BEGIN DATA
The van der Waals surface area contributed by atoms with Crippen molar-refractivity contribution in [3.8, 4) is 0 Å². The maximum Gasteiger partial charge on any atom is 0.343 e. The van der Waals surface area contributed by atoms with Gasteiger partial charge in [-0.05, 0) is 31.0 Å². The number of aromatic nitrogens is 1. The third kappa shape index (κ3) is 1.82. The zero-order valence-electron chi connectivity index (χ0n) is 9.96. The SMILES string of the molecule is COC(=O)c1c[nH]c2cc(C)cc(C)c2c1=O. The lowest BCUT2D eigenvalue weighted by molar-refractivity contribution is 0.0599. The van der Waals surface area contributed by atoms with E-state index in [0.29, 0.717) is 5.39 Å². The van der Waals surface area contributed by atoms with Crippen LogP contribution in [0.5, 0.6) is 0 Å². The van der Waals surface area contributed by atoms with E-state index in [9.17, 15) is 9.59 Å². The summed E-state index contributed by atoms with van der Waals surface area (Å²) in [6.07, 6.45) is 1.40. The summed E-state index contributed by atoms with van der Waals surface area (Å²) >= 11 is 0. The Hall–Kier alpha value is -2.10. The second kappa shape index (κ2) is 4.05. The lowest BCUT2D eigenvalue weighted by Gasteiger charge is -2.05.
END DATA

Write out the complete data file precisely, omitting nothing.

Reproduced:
The van der Waals surface area contributed by atoms with Crippen molar-refractivity contribution in [3.8, 4) is 0 Å². The maximum Gasteiger partial charge on any atom is 0.343 e. The van der Waals surface area contributed by atoms with Gasteiger partial charge in [-0.05, 0) is 31.0 Å². The number of aromatic nitrogens is 1. The third kappa shape index (κ3) is 1.82. The zero-order valence-electron chi connectivity index (χ0n) is 9.96. The SMILES string of the molecule is COC(=O)c1c[nH]c2cc(C)cc(C)c2c1=O. The lowest BCUT2D eigenvalue weighted by molar-refractivity contribution is 0.0599. The van der Waals surface area contributed by atoms with E-state index in [0.29, 0.717) is 5.39 Å². The van der Waals surface area contributed by atoms with Crippen LogP contribution in [0.5, 0.6) is 0 Å². The van der Waals surface area contributed by atoms with E-state index in [9.17, 15) is 9.59 Å². The summed E-state index contributed by atoms with van der Waals surface area (Å²) in [6.07, 6.45) is 1.40. The summed E-state index contributed by atoms with van der Waals surface area (Å²) >= 11 is 0. The Hall–Kier alpha value is -2.10. The second kappa shape index (κ2) is 4.05. The lowest BCUT2D eigenvalue weighted by Gasteiger charge is -2.05.